The black man in the Deep South of America was greatly despised during the 1950's. The world that the Negroes lived in was not the same as whites in their society. In this book, John Howard Griffin Sacrifices his life as a middle-class white man and becomes a dirt poor Negro, trying to survive in the South. He simply did all of this in order to bring out the truth about what it is really and truly like to be a Negro in the South during the 1950's. John Howard Griffin is a white journalist with a wife and three children. He began his project of being a Negro, while he was reading a chart about suicide rates.
This chart displayed that the Southern Negro man had a rapidly increasing rate of suicide, because they could not see a reason to go on as the second class citizens that they had become due to their skin color. The whites thought that the Negroes had it made since they had given them "so much" during reconstruction. Griffin realized that the only way to really see the truth about what the Negroes had to endure from day to day was to become a "Negro" himself. While Griffin was expecting prejudices against himself as a Negro, he went into his project with an open mind trying to discover the truth. He took note of all the prejudices of whites against and took in consideration any acts of kindness. Therefore Griffin's journal was straightforward and unbiased.
Griffin's main goal in writing this journal was to break the gap between blacks and whites. He was not trying to totally offend whites, but aware them of their injustices towards the Negroes. The fact that he wrote his whole adventure as a journal clearly shows his intentions. He went into the world of the second class Negro, wrote a straight out account of every event that happened by writing a journal.
Then the reader saw what his experience was like and believed it more so since it was in a journal setup instead of a story setup The entire approach of Griffin's research was ingenious, very creative, and even a bit daring. Not many people would like to experience that drastic change of lifestyle. However it was a very efficient way of discovering precisely what it was like to be a black man in the 1950's. There really was not any other way for Griffin to have researched his project and get more accurate results. John Howard Griffin mentioned throughout his journal some social and economical problems that the Negro in the South was facing at that time. He had a critical concern about the Job opportunities of Negroes.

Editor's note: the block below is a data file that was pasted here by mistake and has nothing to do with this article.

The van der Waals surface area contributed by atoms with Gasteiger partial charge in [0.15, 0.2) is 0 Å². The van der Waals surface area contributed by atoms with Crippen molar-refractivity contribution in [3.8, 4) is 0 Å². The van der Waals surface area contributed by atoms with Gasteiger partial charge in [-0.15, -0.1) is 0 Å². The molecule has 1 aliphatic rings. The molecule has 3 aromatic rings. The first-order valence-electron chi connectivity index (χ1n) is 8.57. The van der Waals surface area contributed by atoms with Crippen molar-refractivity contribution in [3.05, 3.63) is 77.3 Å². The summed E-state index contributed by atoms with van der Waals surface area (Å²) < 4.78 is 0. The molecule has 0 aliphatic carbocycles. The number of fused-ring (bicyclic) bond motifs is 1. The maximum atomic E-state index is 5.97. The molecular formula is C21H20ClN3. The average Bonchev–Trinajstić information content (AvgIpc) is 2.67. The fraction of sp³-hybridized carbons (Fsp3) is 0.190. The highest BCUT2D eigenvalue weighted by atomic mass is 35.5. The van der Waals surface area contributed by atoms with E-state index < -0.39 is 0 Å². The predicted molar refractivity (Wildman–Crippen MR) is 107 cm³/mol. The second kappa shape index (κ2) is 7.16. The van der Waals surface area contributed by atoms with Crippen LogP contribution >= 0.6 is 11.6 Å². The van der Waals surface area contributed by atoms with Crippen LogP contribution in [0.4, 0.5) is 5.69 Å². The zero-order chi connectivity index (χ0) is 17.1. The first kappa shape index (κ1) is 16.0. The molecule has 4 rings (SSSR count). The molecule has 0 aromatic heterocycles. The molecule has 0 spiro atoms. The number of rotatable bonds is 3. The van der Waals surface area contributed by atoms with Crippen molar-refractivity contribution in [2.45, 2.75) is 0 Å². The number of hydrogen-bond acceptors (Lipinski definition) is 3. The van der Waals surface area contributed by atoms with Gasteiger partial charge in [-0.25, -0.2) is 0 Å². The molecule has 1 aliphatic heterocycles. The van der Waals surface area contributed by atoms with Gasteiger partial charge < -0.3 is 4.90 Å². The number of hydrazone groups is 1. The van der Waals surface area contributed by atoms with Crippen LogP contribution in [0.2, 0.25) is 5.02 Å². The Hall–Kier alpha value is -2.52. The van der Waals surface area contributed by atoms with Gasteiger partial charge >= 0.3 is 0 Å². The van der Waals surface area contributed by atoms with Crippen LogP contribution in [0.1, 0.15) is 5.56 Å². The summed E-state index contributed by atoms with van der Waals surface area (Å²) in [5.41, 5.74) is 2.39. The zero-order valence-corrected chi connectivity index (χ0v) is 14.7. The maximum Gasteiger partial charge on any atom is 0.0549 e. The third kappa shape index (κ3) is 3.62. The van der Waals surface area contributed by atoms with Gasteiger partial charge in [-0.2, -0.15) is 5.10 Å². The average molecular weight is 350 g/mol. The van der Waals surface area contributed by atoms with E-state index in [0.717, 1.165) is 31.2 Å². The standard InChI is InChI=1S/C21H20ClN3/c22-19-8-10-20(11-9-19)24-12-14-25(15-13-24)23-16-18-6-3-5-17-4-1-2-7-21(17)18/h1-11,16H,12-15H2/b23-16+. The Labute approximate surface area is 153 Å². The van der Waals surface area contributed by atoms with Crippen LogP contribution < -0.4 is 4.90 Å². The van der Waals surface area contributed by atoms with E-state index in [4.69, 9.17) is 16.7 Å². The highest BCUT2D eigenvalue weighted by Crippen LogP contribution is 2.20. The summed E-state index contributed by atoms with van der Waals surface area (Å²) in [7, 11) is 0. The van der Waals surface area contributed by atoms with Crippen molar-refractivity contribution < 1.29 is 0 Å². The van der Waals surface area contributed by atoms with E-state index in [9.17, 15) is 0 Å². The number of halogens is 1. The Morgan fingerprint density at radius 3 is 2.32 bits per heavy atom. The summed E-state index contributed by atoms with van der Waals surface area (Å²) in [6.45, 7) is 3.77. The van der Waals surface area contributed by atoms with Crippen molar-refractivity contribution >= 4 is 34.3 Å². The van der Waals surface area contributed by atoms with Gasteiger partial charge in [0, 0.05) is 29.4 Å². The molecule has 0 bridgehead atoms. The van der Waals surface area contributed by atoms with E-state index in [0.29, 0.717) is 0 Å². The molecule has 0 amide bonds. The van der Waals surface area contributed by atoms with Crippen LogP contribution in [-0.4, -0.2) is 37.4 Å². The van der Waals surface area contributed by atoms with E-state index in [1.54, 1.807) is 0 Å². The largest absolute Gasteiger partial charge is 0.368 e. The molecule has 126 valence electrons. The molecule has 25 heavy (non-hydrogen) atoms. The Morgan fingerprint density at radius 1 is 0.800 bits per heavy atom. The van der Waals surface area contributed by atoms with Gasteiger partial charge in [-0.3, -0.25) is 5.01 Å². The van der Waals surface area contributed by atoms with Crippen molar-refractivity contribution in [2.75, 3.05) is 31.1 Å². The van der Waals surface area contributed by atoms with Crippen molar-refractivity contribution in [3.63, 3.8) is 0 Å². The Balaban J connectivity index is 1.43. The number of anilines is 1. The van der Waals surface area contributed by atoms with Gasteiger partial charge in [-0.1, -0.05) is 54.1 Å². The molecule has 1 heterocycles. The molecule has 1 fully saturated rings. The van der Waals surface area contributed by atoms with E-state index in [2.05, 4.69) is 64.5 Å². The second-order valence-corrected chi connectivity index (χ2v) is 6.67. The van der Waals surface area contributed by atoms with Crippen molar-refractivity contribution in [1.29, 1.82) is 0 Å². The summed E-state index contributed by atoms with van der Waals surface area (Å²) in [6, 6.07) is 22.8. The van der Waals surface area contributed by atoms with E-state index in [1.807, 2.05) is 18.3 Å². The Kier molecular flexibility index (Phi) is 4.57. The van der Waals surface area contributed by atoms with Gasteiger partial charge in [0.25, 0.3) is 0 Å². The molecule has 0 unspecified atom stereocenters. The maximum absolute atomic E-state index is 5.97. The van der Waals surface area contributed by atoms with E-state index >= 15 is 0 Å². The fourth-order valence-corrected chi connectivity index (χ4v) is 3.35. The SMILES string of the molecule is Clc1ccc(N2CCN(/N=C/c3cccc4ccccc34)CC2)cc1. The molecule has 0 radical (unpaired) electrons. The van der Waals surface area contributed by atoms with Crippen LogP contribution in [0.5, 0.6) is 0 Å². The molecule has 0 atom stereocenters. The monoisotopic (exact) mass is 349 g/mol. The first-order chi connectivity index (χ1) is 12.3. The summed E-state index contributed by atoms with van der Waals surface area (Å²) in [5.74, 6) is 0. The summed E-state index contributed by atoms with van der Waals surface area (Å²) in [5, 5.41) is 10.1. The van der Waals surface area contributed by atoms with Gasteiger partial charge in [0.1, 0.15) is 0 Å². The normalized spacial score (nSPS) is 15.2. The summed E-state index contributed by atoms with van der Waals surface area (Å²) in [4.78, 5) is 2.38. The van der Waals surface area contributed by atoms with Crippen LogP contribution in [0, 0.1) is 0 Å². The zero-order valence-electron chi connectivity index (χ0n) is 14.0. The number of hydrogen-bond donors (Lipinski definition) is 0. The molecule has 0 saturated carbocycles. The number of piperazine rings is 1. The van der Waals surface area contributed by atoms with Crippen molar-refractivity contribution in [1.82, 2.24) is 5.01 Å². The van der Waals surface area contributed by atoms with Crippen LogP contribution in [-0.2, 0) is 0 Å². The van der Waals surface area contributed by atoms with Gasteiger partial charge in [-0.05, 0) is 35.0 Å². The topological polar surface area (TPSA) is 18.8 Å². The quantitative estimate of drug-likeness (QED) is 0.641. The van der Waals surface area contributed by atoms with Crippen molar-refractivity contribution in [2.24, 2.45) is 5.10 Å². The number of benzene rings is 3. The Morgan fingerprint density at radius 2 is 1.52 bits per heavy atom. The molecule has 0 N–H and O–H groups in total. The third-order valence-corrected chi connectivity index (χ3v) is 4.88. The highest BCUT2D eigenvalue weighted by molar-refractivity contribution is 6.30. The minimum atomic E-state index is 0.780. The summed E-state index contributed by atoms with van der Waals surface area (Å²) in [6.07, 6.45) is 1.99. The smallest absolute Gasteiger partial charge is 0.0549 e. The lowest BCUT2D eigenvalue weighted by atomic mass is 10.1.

He noticed that the economic gap between whites and blacks was enormous. It was very rare for a black man to find a decent job during this era. A black man with exceptional intelligence and aptitude for a job would lose it to a white man even if the white man incompetent and half as qualified. These are the social problems Griffin was troubled by. The black man's economic situation also left a lot to be desired. The Negroes go out seeking employment with constantly shutting in their faces.
They come home, discouraged and find a low paying job that barely pays off rent. The white people call them lazy. Whites wonder why there is so much crime in the black neighborhoods they do not realize what some of them deal with everyday. Blacks could not be expected to keep up with white society when they only got about five percent of the opportunities and options that whites had. Through this book, John Howard Griffin has successfully portrayed a black man in the South as honestly as he could. Griffin initially set out to see if his hypothesis was correct.
He also wanted to dig as deep as he could for answers. His compassionate spirit and big heart could not rest until he saw with his own eyes what he hoped was not true. The trials and tribulations he experienced were trying and sometimes seemed unbearable. It was atrocious some of the monstrous ways that normally polite people would act based simply on his skin color. Though these all occurred to Griffin, he took it completely in stride. The point that Griffin is trying to make does not need to be argued.
The evidence is their, plain as day. No one could read the book and not be affected somehow. There are no questions that you could ask to get around the truth of the matter. All of the proof of prejudice is based on real life occurrences. Ok now I am to tell you what I think of this book, Black Like Me. The main reason I chose the subject of racism is mainly because my roommate had suggested the topic when I asked what I should read.
He is taking an African Culture Class and mentioned to me how easy it would be to relate racism to American History because of the obstacles and struggles the African Americans endured. So I went to Barnes and Noble's and Black Like Me was suggested from one of the intellectual bookworms. I enjoyed this book a lot and thought that Griffin's strategy to discovering the truth was very creative and intelligent. I can just imagine what it would be like to be degraded because of your skin color. Although I am Chinese, I still face racism daily and could never truly understand the difference that blacks go through compared to whites, unless I went to the extreme like Griffin did.
He could really understand every aspect of what it is like to be of color during the 1950's. Griffin now understands how differently he was treated since he was black. His constitutional rights were stripped from him the minute he put the black paint on. I mean John Griffin was the same man black as he was white, yet he was not liked and was treated like dirt.
It really amazes me how people let the color of someone's skin change their feelings toward an individual. Bibliography Griffin, John Howard. Black Like Me. New York, New York: Signet Books, 1996.